Each increment we added new functionality and solved problems that either the team or our customer found. Building a relationship with our customer by delivering the product in increments was beneficial for both of us. I recall a situation where the team discussed a problem and concluded that there was no feasible solution. It would need very complex software dealing with lot’s of exceptions. I called our customer, explained the situation, and asked him what the system should do. His answer was: “If this happens, just give an error message to the user and abandon processing”. If we would try to execute it, it would damage the CNC machine! We could have wasted many days trying to solve it, now it took us less than an hour to find out what the system should do by just asking our customer.

As you might guess from some of the grey hairs that I have, my first project was a while ago. To be precise, this was in 1990 when I worked as a consultant for Philips. Agile hadn’t been invented, there was no Scrum with sprints planning and product reviews. I came up with the approach to deliver value to my customer in increments because it made sense to me and my team.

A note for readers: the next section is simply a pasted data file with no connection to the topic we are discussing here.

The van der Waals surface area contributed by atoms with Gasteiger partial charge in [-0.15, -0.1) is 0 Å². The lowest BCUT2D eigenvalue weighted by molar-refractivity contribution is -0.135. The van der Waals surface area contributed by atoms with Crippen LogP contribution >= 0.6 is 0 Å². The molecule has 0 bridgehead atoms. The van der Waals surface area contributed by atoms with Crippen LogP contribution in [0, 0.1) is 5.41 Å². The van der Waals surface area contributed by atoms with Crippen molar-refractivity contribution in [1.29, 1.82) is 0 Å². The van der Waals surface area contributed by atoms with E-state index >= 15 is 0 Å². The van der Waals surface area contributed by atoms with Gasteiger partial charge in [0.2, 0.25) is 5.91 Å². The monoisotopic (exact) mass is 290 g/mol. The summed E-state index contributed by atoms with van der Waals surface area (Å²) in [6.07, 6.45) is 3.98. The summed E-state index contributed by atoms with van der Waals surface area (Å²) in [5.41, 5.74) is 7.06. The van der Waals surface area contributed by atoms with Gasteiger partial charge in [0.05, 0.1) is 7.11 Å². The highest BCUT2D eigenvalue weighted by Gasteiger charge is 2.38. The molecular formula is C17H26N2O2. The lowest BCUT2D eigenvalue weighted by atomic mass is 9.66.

When I saw the early manuscripts from Alistair Cockburn on The Cooperative Game and heard about agile at the start of the century it made a lot of sense. The values and principles are things that I’ve been doing throughout my career. Now they have a name 🙂

I have been inspired by a couple of people. One is Tom Gilb, I got a lot of great ideas reading his book Principles of Software Engineering Management. The book Peopleware by Tom DeMarco and Tim Lister helped think about how I could create the best environment for my team members. I also learned a lot from Watts Humphrey’s views on software development as a process and finding ways to improve.

Q3. How important is Retrospective in life?